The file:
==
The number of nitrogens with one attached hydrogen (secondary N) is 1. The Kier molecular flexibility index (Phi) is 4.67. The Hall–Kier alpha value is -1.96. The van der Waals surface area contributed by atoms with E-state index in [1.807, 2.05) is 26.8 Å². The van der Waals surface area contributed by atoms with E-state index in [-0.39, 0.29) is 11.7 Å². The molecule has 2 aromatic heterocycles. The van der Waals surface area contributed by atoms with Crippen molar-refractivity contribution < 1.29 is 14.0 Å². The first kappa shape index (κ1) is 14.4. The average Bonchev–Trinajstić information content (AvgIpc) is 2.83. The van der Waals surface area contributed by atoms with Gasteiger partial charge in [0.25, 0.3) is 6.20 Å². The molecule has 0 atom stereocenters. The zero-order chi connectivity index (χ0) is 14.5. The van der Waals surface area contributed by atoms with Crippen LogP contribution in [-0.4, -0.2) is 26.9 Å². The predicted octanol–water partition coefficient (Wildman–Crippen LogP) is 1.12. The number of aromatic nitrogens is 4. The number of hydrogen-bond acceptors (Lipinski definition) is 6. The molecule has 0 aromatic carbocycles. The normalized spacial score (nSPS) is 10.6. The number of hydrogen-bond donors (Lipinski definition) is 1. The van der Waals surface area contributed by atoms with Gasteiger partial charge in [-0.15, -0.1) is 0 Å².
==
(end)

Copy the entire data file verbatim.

The number of nitrogens with one attached hydrogen (secondary N) is 1. The Kier molecular flexibility index (Phi) is 4.67. The Hall–Kier alpha value is -1.96. The van der Waals surface area contributed by atoms with E-state index in [1.807, 2.05) is 26.8 Å². The van der Waals surface area contributed by atoms with E-state index in [-0.39, 0.29) is 11.7 Å². The molecule has 2 aromatic heterocycles. The van der Waals surface area contributed by atoms with Crippen molar-refractivity contribution < 1.29 is 14.0 Å². The first kappa shape index (κ1) is 14.4. The average Bonchev–Trinajstić information content (AvgIpc) is 2.83. The van der Waals surface area contributed by atoms with Gasteiger partial charge in [0.25, 0.3) is 6.20 Å². The molecule has 0 atom stereocenters. The zero-order chi connectivity index (χ0) is 14.5. The van der Waals surface area contributed by atoms with Crippen LogP contribution in [-0.4, -0.2) is 26.9 Å². The predicted octanol–water partition coefficient (Wildman–Crippen LogP) is 1.12. The number of aromatic nitrogens is 4. The number of hydrogen-bond acceptors (Lipinski definition) is 6. The molecule has 0 aromatic carbocycles. The normalized spacial score (nSPS) is 10.6. The number of hydrogen-bond donors (Lipinski definition) is 1. The van der Waals surface area contributed by atoms with Gasteiger partial charge in [-0.15, -0.1) is 0 Å².